The other thing I wanted to implement was the ability to isolate just one section of a pattern and show only that on the display. For this I used an old 4-bit binary rotary switch that I had laying around (making 16 possible choices) and some comparison logic using the infamous “XOR” (exclusive OR) gate, also known as a binary adder. This gate, basically, has one output (“0”) if the two inputs match and another output (“1”) if the two inputs are different. AND the outputs together (after inverting them), and you see if two binary numbers match for as many bits as you need or want.

As a geeky aside, I made use of the fact that binary AND and OR are complementary functions. Thus, you can accomplish a binary AND on the outputs of the XOR gates without inverting them first (to make a match = “1” instead of “0”) using an OR gate, which then gives you a “0” output only when there is a match (when all inputs are “0”). Invert that, and you get a “1” for a match. In my case I needed the “0” to show a match!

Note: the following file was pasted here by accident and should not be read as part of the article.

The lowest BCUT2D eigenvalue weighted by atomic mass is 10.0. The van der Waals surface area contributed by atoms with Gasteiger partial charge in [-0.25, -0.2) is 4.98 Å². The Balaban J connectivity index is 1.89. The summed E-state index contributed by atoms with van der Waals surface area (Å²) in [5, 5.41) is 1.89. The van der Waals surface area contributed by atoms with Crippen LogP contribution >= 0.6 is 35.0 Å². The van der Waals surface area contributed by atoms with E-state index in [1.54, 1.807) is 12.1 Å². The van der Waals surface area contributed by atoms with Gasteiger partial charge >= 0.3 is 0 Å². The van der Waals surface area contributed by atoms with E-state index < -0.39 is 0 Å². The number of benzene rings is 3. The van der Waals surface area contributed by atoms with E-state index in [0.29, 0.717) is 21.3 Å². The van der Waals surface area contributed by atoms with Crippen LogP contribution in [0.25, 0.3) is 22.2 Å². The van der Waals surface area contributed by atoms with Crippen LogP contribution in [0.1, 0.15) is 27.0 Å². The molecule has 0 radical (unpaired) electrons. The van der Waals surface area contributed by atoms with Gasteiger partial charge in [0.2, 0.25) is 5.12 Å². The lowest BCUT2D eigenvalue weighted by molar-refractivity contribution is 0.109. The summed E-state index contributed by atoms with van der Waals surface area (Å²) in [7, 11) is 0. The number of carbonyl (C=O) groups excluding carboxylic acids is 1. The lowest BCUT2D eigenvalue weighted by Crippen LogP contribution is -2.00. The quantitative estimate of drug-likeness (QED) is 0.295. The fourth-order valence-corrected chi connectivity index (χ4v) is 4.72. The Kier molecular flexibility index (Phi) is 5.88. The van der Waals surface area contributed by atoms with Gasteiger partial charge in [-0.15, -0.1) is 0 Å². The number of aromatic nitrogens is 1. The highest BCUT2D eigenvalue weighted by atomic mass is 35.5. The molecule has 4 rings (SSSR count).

I also wanted to choose between the “legacy” patterns that I built into this project and the “simple” patterns used for test purposes. For this I used a 4-bit selector IC. One can make a “tree” of these ICs and select from as many different inputs as one wants.

I don’t build these sort of control circuits that much, so I had to do a bit of head-scratching along the way.

My bench and a few closeups

The project on my work bench

I don’t photograph my bench that often because it looks so messy. But here we see my current setup with the project and one of my displays on it.